Newsletter

September 19, 2016

 

Innovative 'Hometown Tax' Donation Program Supports Municipalities

Keywords: Money Newsletter Policy / Systems 

JFS Newsletter No.168 (August 2016)

PhotoImage by Japan for Sustainability.

Japan has a program in which Japanese citizens living anywhere can donate money to local governments that they want to support. This "Furusato Nozei" program (which literally means hometown tax payment) is gaining in popularity. Why is it so popular? Why is this program referred to as a tax, although it is actually a donation system? And what problems does it have? This newsletter article introduces the program.

Design of the Hometown Tax Program

Japan is facing a continuing population flow from rural areas to urban areas, because many people born and raised in rural areas are moving to urban areas for education or employment. The result is that urban municipalities with large populations can obtain stable tax revenues, while municipalities in rural areas cannot secure sufficient tax revenues due to their declining population levels. The hometown tax program was established based on the idea that people should be able to pay tax not only to municipalities where they live but also to their "furusato" (which literally means hometown). In reality, it is difficult to precisely define the meaning of furusato, so the program was designed to cover not only the place where a person actually comes from but also any other local government (meaning both prefectures and municipalities). The program was launched in May 2008.

Here is how the program works. For instance, if Mr. A, who lives in City B in Tokyo, donates 30,000 yen (about U.S.$286) to Town C (where he comes from or wants to support), this amount of money goes to Town C. Meanwhile, he is eligible for a deduction of 28,000 yen (2,000 yen is subtracted from the donated 30,000 yen) from his taxes otherwise to be paid to City B where he lives. (There is an upper limit for donations qualified for deduction, depending to the donors' income, family structure, etc.) Not only that, many local governments send donors local specialty products in return for their donation, such as beef, crab, melon, and other expensive products. In this way, if people make a donation to a local government, they will be eligible for a tax deduction and also receive a reward gift. That is the reason why the program is gaining popularity.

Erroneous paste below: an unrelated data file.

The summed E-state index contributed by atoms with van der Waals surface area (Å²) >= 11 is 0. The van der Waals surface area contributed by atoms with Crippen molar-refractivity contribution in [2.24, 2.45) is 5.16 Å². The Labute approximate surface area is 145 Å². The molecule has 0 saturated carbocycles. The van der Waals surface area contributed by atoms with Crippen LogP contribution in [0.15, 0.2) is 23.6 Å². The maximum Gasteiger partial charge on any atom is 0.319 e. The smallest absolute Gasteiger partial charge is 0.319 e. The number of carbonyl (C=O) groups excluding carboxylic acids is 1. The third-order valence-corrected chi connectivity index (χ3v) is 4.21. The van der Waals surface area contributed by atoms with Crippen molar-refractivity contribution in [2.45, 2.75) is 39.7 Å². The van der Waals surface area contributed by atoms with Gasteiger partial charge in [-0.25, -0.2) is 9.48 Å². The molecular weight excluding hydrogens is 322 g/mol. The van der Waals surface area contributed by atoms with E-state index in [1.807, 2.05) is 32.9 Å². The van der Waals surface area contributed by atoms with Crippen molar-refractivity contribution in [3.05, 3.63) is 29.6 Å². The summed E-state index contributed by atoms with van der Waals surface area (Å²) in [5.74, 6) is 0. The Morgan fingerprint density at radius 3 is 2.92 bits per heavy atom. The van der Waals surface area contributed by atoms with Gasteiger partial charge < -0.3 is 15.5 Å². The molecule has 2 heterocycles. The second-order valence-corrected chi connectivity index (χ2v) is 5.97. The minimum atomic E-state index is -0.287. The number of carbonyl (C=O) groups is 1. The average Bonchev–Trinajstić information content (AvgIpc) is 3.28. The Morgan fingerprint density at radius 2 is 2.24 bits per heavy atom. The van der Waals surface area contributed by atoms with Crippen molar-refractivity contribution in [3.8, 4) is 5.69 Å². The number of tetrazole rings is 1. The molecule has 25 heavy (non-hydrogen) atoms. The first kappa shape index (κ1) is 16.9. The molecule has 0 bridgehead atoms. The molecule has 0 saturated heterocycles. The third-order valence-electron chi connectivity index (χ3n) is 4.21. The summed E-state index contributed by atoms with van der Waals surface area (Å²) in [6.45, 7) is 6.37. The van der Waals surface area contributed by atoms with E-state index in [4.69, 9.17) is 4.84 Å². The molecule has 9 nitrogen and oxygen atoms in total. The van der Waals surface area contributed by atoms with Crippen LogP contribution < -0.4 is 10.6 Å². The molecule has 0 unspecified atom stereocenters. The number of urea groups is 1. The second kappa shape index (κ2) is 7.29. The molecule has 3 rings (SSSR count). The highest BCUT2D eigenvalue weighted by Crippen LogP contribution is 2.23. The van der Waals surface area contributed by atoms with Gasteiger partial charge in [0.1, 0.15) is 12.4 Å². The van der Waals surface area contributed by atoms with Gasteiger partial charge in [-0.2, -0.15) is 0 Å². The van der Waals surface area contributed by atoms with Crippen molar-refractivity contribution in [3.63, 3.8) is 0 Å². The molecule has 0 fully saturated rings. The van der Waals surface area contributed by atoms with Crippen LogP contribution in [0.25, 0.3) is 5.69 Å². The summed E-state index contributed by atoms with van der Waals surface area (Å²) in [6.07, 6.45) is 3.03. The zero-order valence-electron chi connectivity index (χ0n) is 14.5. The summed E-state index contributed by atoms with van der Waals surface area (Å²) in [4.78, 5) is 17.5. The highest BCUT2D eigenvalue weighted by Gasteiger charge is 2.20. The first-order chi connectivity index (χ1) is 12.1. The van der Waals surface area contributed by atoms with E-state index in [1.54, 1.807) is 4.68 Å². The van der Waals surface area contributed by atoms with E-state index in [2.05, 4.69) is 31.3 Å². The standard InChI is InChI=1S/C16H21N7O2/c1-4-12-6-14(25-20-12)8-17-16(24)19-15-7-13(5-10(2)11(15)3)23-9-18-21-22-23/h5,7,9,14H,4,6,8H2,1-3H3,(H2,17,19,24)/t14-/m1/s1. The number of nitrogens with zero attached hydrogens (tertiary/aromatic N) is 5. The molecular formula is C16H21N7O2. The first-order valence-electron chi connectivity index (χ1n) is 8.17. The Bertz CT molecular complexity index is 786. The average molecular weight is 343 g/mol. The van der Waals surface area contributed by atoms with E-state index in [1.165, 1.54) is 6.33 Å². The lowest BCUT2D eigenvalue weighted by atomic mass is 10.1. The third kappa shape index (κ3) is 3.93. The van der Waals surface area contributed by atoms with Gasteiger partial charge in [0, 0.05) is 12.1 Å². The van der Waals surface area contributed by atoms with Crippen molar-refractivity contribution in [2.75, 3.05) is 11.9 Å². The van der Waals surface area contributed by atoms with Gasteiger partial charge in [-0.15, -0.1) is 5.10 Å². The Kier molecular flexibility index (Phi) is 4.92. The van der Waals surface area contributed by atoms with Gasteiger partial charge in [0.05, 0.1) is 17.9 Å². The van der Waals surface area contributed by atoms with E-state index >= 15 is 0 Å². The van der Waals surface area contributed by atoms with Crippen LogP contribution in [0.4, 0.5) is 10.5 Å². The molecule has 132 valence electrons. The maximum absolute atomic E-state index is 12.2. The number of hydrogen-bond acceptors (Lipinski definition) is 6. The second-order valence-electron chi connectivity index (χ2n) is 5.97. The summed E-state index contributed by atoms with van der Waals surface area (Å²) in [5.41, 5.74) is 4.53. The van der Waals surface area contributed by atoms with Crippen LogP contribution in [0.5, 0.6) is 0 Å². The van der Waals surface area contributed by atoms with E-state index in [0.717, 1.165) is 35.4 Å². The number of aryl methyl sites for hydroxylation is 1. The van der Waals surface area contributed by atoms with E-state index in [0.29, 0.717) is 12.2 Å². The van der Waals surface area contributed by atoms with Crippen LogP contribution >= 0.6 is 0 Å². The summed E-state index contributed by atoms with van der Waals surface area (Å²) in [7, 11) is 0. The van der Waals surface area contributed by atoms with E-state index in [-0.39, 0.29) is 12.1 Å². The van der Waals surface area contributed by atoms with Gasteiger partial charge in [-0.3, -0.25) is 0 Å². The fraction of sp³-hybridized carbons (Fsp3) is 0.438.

The Japanese government is also advancing measures to promote the program. For instance, in 2015, it roughly doubled the limit of complete tax credits for donations, and also simplified the system for claiming the tax deduction. For this reason, the total amount of donations that local governments received under this program increased by a factor of approximately 20, from about 8.1 billion yen ($77 million) in 2008, the year when the program was launched, to about 165 billion yen ($1.57 billion) in 2015.

How Donations Are Used

Each municipality participating in this program utilizes donations in various ways. Let's take the example of Kamishihoro Town, whose population is about 5,000, in the northernmost island prefecture of Hokkaido. The town received over 1.5 billion yen (about $14.29 million) in donations in total through this program in fiscal 2015 (reward gifts include homegrown wagyu beef and ice cream products), while total annual revenue from local taxes, including the municipal residence tax, was about 600 million yen (about $5.71 million). The town used part of the donations for its "Dream Fund for Child-rearing and Measures against the Declining Birthrate," and announced that it provides free services at an early childhood education and care center ("Kodomo-en") certified by the town for ten years, starting from fiscal 2016. The reward gifts also help improve the branding of the town's local products.

Some prefectures and municipalities utilize the donations to preserve local nature, history, and culture. For instance, Ashikaga City in Tochigi Prefecture northeast of Tokyo, allows contributors to choose from several options in different areas, including "education and culture" and "civic and welfare activities," for their donations to be used. One of the options is the renovation of Ashikaga Gakko (school), which is said to be the oldest academic institution in Japan. Also, Hiroshima City, in Hiroshima Prefecture, announced that it would use donations for the preservation of buildings that survived the atomic bomb dropped there in World War II.

The hometown tax program is also getting much attention as a means to support areas affected by major disasters. According to a comprehensive portal site for the program named "Furusato Choice," as of August 7, 2016, a total of over 1.4 billion yen (about $13.33 million) was donated for relief activities in Kumamoto Prefecture, which was hit by big earthquakes in March of the same year. In general, reward gifts are not offered to those who opted for donating money specifically for supporting disaster-hit areas. In addition, many of those who donated money to Kumamoto Prefecture through the program declined to receive reward gifts from the prefecture.

Furusato Choice website
Furusato Choice:
http://www.furusato-tax.jp/ (Only in Japanese)

Emerging Issues